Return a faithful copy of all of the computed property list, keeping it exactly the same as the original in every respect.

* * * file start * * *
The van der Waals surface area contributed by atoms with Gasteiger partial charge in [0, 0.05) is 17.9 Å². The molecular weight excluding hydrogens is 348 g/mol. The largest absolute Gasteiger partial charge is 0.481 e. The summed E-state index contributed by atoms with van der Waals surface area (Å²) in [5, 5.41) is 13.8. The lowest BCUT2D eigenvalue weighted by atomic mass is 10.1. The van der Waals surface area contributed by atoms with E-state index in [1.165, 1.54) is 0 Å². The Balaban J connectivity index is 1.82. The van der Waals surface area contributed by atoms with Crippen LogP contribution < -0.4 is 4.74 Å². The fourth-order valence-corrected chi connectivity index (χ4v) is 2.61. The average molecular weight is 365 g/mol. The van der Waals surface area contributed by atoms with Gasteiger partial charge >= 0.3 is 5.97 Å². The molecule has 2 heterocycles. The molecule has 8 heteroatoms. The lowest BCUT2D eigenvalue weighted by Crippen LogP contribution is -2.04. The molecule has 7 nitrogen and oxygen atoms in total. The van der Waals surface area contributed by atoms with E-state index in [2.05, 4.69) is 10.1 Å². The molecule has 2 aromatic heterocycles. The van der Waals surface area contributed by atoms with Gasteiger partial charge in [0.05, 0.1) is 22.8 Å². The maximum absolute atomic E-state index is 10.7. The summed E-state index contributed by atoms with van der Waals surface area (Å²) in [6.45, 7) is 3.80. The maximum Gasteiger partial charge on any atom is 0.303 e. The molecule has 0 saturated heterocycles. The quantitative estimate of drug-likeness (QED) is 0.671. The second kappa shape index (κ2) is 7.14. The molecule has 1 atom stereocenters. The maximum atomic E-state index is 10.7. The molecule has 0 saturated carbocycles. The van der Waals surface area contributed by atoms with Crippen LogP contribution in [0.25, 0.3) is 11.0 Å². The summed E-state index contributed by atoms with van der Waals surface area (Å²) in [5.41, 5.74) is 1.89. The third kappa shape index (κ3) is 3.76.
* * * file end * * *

The van der Waals surface area contributed by atoms with Gasteiger partial charge in [0, 0.05) is 17.9 Å². The molecular weight excluding hydrogens is 348 g/mol. The largest absolute Gasteiger partial charge is 0.481 e. The summed E-state index contributed by atoms with van der Waals surface area (Å²) in [5, 5.41) is 13.8. The lowest BCUT2D eigenvalue weighted by atomic mass is 10.1. The van der Waals surface area contributed by atoms with E-state index in [1.165, 1.54) is 0 Å². The Balaban J connectivity index is 1.82. The van der Waals surface area contributed by atoms with Crippen LogP contribution < -0.4 is 4.74 Å². The fourth-order valence-corrected chi connectivity index (χ4v) is 2.61. The average molecular weight is 365 g/mol. The van der Waals surface area contributed by atoms with Gasteiger partial charge >= 0.3 is 5.97 Å². The molecule has 2 heterocycles. The molecule has 8 heteroatoms. The lowest BCUT2D eigenvalue weighted by Crippen LogP contribution is -2.04. The molecule has 7 nitrogen and oxygen atoms in total. The van der Waals surface area contributed by atoms with E-state index in [2.05, 4.69) is 10.1 Å². The molecule has 2 aromatic heterocycles. The van der Waals surface area contributed by atoms with Gasteiger partial charge in [0.05, 0.1) is 22.8 Å². The maximum absolute atomic E-state index is 10.7. The summed E-state index contributed by atoms with van der Waals surface area (Å²) in [6.45, 7) is 3.80. The maximum Gasteiger partial charge on any atom is 0.303 e. The molecule has 0 saturated heterocycles. The quantitative estimate of drug-likeness (QED) is 0.671. The second kappa shape index (κ2) is 7.14. The molecule has 1 atom stereocenters. The maximum atomic E-state index is 10.7. The molecule has 0 saturated carbocycles. The van der Waals surface area contributed by atoms with Crippen LogP contribution in [0.25, 0.3) is 11.0 Å². The summed E-state index contributed by atoms with van der Waals surface area (Å²) in [5.41, 5.74) is 1.89. The third kappa shape index (κ3) is 3.76.